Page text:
On the one hand, the web gives us access to a global marketplace of buyers and sellers. On the other, a few major providers control the services that most people use to do business, because they don’t have the knowledge or resources to stand up a competitive website. But unless you have your own domain and good search visibility, you’re always in danger of being deplatformed and losing access to your customers or audience members with no practical recourse.
The network effect is such that once an online marketplace becomes dominant, it neutralizes the competitive market, because everyone gravitates to the dominant service to get the best deal. There’s an inherent conflict between the goals of a winner-takes-all tech company and the goals of a free market.
Dominant online marketplaces are only competitive for users. Meanwhile, marketplace providers operate with impunity. If they decide they want to use half-baked AI or offshore contractors to police their terms of service and shore up false positives, there’s no practical way for users to contest. How can Facebook possibly govern nearly 3 billion users judiciously with around 60,000 employees? As we’ve seen, it can’t.
For app makers, online resellers and creators, the only smart option is open source on the open web. Instead of relying on someone else’s audience (or software for that matter), you own your online destination powered by software like WordPress or Discord, and you never have to worry about getting squeezed when the founders go public or their platform gets bought by profit-hungry investment bankers. Only then can you protect your profit margins. And only then are the terms of service the laws of the land.
Politics aside, as former President Donald Trump’s deplatforming demonstrated, if you get kicked off Facebook and Twitter, there’s really nowhere else to go. If they want you out, it’s game over. It’s no coincidence Trump lost his Facebook and Twitter accounts on the same day the Republicans lost the Senate. If the GOP takes back the Senate, watch Trump get his social media accounts back. Social networks ward off regulators by appeasing the legislative majority.
So don’t get too excited about the new Amazon Influencer Program. If you want to build a sustainable digital business, you need an owned media presence powered by software that doesn’t rake commissions, have access to your customer contact information and has an audience that can’t be commandeered with an algorithm tweak.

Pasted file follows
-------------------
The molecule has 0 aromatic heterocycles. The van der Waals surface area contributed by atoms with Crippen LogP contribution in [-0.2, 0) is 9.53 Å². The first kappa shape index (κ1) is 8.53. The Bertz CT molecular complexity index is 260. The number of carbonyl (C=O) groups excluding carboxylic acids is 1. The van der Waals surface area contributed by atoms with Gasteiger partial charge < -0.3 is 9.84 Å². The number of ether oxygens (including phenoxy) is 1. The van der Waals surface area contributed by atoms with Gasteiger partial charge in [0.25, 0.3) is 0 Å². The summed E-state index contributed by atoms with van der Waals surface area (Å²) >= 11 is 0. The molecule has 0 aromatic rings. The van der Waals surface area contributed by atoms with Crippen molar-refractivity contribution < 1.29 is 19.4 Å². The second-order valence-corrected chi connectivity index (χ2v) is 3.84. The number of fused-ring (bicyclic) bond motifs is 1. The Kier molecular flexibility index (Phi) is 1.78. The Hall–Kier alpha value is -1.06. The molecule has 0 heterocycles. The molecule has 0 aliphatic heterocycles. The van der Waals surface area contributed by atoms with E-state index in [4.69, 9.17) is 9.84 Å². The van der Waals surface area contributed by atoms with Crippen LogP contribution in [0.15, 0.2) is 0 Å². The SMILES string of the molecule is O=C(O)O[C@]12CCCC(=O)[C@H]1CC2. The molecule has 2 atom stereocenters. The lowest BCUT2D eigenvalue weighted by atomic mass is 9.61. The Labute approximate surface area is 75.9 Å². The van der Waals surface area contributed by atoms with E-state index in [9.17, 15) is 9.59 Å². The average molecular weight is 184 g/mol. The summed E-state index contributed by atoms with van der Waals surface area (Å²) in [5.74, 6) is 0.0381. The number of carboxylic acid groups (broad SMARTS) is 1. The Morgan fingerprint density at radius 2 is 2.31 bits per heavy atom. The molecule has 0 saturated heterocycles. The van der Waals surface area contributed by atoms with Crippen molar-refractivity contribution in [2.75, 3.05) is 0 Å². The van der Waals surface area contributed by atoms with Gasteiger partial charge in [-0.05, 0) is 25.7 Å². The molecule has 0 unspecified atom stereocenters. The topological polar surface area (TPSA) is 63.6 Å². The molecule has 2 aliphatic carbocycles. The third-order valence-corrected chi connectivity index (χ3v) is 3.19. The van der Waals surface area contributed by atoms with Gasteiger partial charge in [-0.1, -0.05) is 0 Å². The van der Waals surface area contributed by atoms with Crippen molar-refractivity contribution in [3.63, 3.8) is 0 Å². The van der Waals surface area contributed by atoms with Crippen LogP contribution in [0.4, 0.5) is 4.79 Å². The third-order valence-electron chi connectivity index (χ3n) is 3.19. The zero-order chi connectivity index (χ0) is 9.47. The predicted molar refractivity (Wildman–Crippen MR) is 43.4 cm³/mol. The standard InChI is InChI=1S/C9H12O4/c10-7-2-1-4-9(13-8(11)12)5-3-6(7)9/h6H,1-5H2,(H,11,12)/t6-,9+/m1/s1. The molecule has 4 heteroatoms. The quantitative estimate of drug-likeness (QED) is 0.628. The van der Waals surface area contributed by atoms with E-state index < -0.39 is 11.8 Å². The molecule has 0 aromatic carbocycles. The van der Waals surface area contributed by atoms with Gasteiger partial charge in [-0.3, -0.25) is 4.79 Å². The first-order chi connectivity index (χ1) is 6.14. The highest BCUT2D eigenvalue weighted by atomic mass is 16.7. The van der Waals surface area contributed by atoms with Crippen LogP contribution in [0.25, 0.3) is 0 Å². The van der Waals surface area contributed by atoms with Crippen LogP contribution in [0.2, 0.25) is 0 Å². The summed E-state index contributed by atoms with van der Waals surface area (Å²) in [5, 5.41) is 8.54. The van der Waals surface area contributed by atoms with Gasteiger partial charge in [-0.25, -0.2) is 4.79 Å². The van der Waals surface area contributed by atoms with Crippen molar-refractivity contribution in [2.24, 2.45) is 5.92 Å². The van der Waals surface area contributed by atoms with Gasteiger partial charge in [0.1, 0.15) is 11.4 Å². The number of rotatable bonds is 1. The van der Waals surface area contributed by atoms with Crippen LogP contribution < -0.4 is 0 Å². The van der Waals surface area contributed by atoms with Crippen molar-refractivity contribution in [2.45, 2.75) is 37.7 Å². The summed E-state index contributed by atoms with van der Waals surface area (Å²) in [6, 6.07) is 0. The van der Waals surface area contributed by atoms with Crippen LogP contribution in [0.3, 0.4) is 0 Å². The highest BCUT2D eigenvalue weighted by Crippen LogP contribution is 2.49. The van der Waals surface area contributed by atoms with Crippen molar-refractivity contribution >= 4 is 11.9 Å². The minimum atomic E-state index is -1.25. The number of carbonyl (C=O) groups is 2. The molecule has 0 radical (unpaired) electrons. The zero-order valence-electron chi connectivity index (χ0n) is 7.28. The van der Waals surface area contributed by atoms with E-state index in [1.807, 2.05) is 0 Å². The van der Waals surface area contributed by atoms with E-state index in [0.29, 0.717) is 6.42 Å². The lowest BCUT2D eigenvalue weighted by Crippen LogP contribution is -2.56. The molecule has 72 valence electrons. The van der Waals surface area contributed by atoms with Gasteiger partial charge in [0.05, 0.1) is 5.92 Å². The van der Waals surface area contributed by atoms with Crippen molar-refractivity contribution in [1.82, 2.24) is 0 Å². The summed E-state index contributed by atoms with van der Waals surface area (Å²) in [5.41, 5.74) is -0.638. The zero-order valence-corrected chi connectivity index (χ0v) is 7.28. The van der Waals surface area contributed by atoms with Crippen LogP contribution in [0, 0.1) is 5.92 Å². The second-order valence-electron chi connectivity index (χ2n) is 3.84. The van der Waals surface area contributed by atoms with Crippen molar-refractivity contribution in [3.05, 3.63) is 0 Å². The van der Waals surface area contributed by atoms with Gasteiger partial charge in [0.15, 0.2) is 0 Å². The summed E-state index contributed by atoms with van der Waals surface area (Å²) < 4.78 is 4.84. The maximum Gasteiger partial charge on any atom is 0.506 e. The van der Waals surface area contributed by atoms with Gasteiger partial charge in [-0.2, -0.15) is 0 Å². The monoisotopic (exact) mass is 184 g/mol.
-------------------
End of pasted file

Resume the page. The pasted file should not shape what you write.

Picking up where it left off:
Amazon’s AWS logs third outage this month, affecting Slack, Epic Games Store, Asana and more
Amazon’s crucial web services business AWS is experiencing problems today, with issues affecting services like Slack, Imgur, and the Epic Games store for some users. It’s not looking good if you’re working from home, with some Slack users unable to view or upload images, and work management tool Asana also hit by the outages. As of 6:13 AM PST, Amazon said it had restored power to affected servers, but users may still experience issues going forward.
In an incident update, Slack said its services were “experiencing issues with file uploads, message editing, and other services.” Asana said the problems constituted a “major outage,” with “many of our users unable to access Asana.” Epic Games Store said “Internet services outages” were “affecting logins, library, purchases, etc.”
It’s the third time in as many weeks that problems with AWS have had a significant effect on online services. Two incidents earlier this month involving AWS ended up knocking out a huge array of platforms and products, taking out streaming sites like Netflix and Disney Plus as well as smart home devices like security cameras from Ring and Wyze.
Today’s outages seem less widespread but still notable, with some users unable to access services entirely and others merely experiencing intermittent faults. DownDetector.com shows reports of issues with the platforms mentioned above, as well as news aggregator Flipboard, online learning site Udemy, dating app Grindr, streaming service Hulu, and IoT services from Honeywell, Life360, and Samsung’s SmartThings.
The official AWS service health dashboard blamed the issues on power outages in a single data center, affecting one Availability Zone (USE1-AZ4) within the US-EAST-1 Region. At 6:13 AM PST, the company said it had restored power to the data center and was making progress recovering the affected instances. However, users will likely continue to notice the effects of these outages for a while longer while systems are updated and restored.
Update Wednesday, December 22nd, 8:36AM ET: Updated story to add responses from affected services.
Update Wednesday, December 22nd, 9: 34AM ET: Updated story to note that AWS has restored to power to the affected data center.